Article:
THE solution for low crop prices offered by buyers centered on commodity exchange that provide transparency in commodity auctions, some stockbrokers have suggested.
The market already established in the country but yet to take off, would be crucial for quelling farmers and buyers price disputes in a winwin situation.
Orbit Securities said in its weekly financial synopsis that it is high time for the Tanzania Mercantile Exchange (TMX ) to be looked at as a potential solution.
“TMX was designed to provide transparency in commodity auctions and an efficient price discovery mechanism for commodities,” Orbit said. The leading brokerage firm added that TMX “also allowing farmers to hedge against price volatility”.
In recent days, cashewnut farmers refused to sell their commodity after price mismatch between them and buyers.
The incident forced the government to interfere the matter and issued a floor price of 3 ,000/- a kilo instead of 2,700/- a ceiling price proposed by buyers.
Also, Orbit said, investors are keen on the outcomes of cashew nuts harvesting and auctions as they will be crucial in the direction of the shilling.
“The stability of the shilling as well as maintenance of high foreign reserves will depend on the inflow of foreign funds into the country mostly from exports of commodities and tourism,” Orbit report said.
TMX Chief Executive Officer Godfrey Malekano said the commodity is ready to start but delayed due to challenges arising from availability of warehouse facilities.
“TMX was to kick-off this month starting by trading maize… but despite having two certified warehouses in Iringa and Njombe costs of storing maize per year are exorbitant,” Mr Malekano told the ‘Daily News’ yesterday.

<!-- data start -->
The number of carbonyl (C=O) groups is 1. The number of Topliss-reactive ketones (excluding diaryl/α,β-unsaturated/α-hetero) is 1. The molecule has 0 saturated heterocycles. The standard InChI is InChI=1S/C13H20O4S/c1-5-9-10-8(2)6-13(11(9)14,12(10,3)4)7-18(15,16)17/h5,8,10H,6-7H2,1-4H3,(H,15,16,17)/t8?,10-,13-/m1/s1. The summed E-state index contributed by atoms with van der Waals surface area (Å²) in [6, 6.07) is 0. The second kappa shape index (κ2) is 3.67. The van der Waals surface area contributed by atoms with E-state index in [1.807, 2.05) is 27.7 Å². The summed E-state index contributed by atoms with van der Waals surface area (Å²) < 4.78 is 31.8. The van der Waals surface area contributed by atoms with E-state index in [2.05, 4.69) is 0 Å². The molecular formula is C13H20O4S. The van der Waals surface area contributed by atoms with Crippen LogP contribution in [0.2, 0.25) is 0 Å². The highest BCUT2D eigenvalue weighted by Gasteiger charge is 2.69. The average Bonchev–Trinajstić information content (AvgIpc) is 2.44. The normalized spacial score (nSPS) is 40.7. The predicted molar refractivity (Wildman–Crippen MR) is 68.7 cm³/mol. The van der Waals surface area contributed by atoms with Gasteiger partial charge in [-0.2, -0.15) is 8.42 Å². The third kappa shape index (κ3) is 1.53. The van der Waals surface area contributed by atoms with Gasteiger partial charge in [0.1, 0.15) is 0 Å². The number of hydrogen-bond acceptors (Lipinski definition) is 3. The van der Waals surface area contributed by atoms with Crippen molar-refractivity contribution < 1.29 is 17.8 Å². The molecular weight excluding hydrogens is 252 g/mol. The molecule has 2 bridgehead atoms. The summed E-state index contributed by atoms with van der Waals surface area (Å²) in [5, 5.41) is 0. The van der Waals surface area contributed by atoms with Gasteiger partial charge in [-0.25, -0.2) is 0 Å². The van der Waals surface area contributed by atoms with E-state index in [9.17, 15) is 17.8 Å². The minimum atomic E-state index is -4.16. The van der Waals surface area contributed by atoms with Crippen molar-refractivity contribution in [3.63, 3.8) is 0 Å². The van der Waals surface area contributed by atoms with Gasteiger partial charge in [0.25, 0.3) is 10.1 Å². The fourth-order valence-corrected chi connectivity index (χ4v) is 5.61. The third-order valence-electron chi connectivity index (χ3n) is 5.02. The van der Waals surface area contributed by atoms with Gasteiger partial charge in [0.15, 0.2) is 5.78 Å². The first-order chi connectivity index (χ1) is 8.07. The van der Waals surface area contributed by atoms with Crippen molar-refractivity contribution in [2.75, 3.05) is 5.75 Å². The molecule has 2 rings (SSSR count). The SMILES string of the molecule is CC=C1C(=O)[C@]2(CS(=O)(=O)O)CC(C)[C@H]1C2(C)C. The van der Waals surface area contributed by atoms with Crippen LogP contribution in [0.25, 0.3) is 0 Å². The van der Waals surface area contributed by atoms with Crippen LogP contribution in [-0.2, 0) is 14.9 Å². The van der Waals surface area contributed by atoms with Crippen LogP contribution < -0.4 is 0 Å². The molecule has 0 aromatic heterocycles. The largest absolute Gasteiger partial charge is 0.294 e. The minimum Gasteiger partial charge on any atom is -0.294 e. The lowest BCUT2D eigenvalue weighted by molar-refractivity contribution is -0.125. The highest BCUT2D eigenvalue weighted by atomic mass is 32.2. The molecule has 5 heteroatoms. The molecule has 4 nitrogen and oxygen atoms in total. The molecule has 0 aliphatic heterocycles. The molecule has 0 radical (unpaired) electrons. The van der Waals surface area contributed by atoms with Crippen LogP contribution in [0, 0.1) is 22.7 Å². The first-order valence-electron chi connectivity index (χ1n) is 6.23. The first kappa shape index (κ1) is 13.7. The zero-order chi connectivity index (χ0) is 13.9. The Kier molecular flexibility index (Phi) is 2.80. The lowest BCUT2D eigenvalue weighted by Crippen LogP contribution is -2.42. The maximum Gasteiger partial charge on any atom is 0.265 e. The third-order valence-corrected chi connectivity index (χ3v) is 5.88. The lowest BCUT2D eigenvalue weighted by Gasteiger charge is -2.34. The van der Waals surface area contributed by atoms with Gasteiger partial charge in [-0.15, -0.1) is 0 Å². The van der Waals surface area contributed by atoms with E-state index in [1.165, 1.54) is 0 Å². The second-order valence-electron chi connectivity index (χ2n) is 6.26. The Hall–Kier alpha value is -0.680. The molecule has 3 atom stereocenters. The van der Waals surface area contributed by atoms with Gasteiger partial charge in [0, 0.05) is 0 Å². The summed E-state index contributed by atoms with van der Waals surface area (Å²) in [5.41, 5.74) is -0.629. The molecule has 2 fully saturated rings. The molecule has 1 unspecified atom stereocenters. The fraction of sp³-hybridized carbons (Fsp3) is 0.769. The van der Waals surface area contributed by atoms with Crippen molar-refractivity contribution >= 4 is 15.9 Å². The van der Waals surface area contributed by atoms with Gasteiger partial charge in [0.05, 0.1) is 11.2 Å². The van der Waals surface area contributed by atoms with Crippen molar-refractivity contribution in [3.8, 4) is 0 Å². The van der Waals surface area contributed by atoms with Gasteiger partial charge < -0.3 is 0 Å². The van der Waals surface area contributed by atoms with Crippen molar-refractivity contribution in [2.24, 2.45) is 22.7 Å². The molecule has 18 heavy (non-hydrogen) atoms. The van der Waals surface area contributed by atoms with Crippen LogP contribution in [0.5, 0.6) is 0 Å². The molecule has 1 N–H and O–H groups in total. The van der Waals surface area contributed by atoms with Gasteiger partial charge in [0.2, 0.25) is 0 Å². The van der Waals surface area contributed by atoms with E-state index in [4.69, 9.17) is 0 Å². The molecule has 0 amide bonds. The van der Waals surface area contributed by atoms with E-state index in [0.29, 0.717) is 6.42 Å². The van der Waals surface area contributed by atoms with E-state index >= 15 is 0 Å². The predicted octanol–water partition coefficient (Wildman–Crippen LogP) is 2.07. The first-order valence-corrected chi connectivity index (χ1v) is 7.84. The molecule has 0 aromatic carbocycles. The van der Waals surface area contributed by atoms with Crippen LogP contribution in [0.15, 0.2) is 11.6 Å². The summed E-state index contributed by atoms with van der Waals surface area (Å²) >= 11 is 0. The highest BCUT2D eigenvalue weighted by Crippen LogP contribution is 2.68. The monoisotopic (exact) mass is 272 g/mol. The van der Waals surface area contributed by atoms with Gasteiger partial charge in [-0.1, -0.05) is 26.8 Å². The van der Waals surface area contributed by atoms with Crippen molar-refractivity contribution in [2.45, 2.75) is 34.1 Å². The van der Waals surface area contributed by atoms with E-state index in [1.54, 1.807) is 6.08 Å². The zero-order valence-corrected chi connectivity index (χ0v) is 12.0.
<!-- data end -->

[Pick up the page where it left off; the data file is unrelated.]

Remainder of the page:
He said they are currently looking for second plan of looking into possibility of using cooperatives or government warehouses since paying 90/- per kilo a year to private operators to store maize is out of reach for farmers.
“The warehousing price is too high for farmers to afford. We are currently working on plan B using cooperative facilities,” he said.
He said they are also facing similar situation on cashew nut warehousing thus backpedals efforts to trade the crop at the exchange.
The facilities have to be certified by Warehouse Receipts Regulatory Board (WRRB) that regulates the warehouses in the country.
Under WRRB warehouses have to meet the set standards such as having a weighing bridge, ability to keep crop at required temperature and sorting crops and removing bad substances.
One of the operators is Silverlands, which is the best, in Iringa with modern silos and other equipment for sorting grading maize into high quality to meet local and international market standards.
TMX firmly believes that it would achieve its main objective when a Tanzanian farmer would be able to choose his/her cropping pattern based on spot and future prices disseminated by the exchange, rather than the practice of sowing a crop based on current prices.